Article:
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finding the right size replacement white key caps

Started by james, April 30, 2015, 11:23:36 AM

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james

Since Vintage Vibe isn't selling them anymore, I went looking for replacement key caps on my own. I bought a set of white ones that theoretically fit any acoustic piano, but they're off by as much as 1/8" in certain places that you can't easily resize. Does anybody have a reliable source where I can get ones that fit better?
Web Designer/Developer, Webmaster & Co-Creator
The Rhodes Super Site since 1996
1977 Mark I Stage 73 + Vintage Vibe Stereo Vibe

David Aubke

Dave Aubke
Shadetree Keys

james

The basic problem is that the replacement caps I bought have a 2" L head, as opposed to 1-7/8". I was looking at other options here:

http://www.pianosupply.com/keytops/
Web Designer/Developer, Webmaster & Co-Creator
The Rhodes Super Site since 1996
1977 Mark I Stage 73 + Vintage Vibe Stereo Vibe

David Aubke

I use the 1-15/16" tops from Schaff by way of Vanda King.

The heads have always fit my keys very closely. Almost all of the trimming I do is to the tail and what I've taken to calling the 'shoulder' - the back edges of the head.
Dave Aubke
Shadetree Keys

David Aubke

Quote from: james on April 30, 2015, 12:00:09 PMthe replacement caps I bought have a 2" L head, as opposed to 1-7/8".

If "L" stands for length, then I guess you're talking about having to trim the 'shoulder'. I don't know what to suggest to eliminate that part of the job.
Dave Aubke
Shadetree Keys

pianotuner steveo

You can't eliminate that part unless you just happen to stumble upon a keytop that fits perfectly. Table mounted belt and disc sanders are usually used to help keytops fit better after they are glued on with contact cement or PVC-e glue.

It's not the length that's the issue, it's the width. And if you purchase tops that have built in fronts, you need to remove the old fronts before gluing on the new tops.

1960 Wurlitzer model 700 EP
1968 Gibson G101 Combo organ
1975 Rhodes Piano Bass
1979 Wurlitzer 206A EP
2009 73A Rhodes Mark 7
2009 Korg SV-1 73
2017 Yamaha P255
2020 Kawai CA99
....and a few guitars...

Student Rhodes

I've seen a few web sites in the past for guys that re-cap keys.  It sure seemed for the price they were asking, it was well worth it to let the pro do the job, and not deal with such head aches.  If I find any of them again, I'll pass them along.
Ray


pianotuner steveo

That looks like a great deal, and it seems like he certainly knows what he is doing.
1960 Wurlitzer model 700 EP
1968 Gibson G101 Combo organ
1975 Rhodes Piano Bass
1979 Wurlitzer 206A EP
2009 73A Rhodes Mark 7
2009 Korg SV-1 73
2017 Yamaha P255
2020 Kawai CA99
....and a few guitars...

David Aubke

Quote from: Student Rhodes on April 30, 2015, 11:26:49 PM
Here's a guy whose prices seem very reasonable.

http://www.keytops.net/services-pricing.php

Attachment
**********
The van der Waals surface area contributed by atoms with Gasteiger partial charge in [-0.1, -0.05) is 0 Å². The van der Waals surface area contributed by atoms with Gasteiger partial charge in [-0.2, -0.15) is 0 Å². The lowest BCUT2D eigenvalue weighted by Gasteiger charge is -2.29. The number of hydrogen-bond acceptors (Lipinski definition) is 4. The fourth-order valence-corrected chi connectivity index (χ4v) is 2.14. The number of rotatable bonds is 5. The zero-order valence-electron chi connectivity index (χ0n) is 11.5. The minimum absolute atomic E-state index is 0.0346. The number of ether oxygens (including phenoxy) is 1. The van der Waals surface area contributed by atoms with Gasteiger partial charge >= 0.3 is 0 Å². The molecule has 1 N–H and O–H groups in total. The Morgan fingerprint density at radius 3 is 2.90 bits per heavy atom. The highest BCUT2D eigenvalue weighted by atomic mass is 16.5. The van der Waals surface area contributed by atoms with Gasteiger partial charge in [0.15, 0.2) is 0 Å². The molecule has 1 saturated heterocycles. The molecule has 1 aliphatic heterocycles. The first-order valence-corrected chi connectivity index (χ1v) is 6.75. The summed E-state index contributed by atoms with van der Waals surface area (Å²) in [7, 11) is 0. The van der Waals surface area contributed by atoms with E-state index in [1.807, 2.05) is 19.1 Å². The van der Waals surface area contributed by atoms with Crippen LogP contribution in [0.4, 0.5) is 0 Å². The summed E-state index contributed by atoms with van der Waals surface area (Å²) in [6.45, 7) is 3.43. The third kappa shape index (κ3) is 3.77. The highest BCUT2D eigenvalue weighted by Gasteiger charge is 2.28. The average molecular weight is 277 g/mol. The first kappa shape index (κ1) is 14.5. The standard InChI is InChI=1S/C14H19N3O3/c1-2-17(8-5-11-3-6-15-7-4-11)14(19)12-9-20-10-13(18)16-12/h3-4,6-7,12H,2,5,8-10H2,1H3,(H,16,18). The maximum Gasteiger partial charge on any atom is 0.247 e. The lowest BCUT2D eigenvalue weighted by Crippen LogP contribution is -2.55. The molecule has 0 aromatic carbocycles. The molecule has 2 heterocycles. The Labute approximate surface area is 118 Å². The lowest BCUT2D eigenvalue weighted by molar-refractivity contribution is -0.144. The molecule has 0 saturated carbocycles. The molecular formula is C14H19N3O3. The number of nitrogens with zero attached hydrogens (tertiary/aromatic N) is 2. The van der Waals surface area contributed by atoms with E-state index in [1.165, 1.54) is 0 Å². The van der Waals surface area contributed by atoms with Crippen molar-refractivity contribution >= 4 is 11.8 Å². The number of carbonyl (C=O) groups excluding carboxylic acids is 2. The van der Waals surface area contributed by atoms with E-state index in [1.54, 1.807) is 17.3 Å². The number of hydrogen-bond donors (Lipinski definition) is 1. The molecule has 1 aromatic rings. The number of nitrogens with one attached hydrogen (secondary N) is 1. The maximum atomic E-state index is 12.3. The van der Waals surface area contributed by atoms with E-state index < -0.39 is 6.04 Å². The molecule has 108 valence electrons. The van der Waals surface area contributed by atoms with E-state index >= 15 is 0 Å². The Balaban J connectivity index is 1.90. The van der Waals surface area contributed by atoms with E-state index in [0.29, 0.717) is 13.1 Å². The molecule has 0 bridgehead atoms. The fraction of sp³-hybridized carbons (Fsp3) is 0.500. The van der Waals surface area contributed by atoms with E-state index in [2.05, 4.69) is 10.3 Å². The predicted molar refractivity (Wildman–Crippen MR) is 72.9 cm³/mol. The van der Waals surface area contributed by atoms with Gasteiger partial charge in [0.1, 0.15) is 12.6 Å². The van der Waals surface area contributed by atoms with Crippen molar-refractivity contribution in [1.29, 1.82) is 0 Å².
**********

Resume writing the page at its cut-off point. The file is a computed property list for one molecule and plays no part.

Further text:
Ray

"This site and my services are intended for the piano service trade, rather than individual piano owners."
I don't know why I feel the need to bring this up whenever this guy is mentioned except that web copy written specifically to turn customers away rubs me the wrong way - elitist.
Dave Aubke
Shadetree Keys

Student Rhodes

I don't know...  I can sort of understand why someone might not want to deal with many of the kinds of people who comprise the "public", most of whom don't understand the amount of work it takes to do such a specific craft.  The policy also eliminates a lot of the tire kickers and time wasters who want to talk on the phone.  Were I him, I might be the same way -- limit my dealings to professionals, as there's enough of them out there to keep a small shop busy.  That said, were I to need his services, I may be out of luck.   


pianotuner steveo

I didn't notice that. I guess that explains the low price, the tech sends keys to him, then the tech marks them up.
He is not the only guy who does this, but the others may have the same policy as well. Maybe he shouldn't have a website, and only advertise in the PTG Journal ( for piano techs who are members)

I know how to replace keytops, but I don't advertise it because I have no time to do it usually. I am lucky enough to live in an area where you can make a living just tuning pianos ( and doing minor-intermediate repairs ) but, on the other hand, there is literally NO EP work around here anymore.
I used to have regular Rhodes tuning clients and Yamaha CP tuning clients. I tuned one CP 70 last year and haven't had a call for Rhodes or Wurli's in a few years.

It sounds like this guy offers more services than just keytops and doesn't want to get overwhelmed with too much work.

A tip for those who want to try to replace keytops: if the new keytops are wider ( most are) B's, C's, E's and F's are the easiest to fit. I fit the short side to the key, which leaves the long side hanging over the other side. I then zip the long side along my table mounted disc sander. Don't press tol hard or the sander will start to melt the plastic. Of course the glue has to be cured before doing the sanding.

Keytops with fronts make a neater job, but you must remove the old fronts.
1960 Wurlitzer model 700 EP
1968 Gibson G101 Combo organ
1975 Rhodes Piano Bass
1979 Wurlitzer 206A EP
2009 73A Rhodes Mark 7
2009 Korg SV-1 73
2017 Yamaha P255
2020 Kawai CA99
....and a few guitars...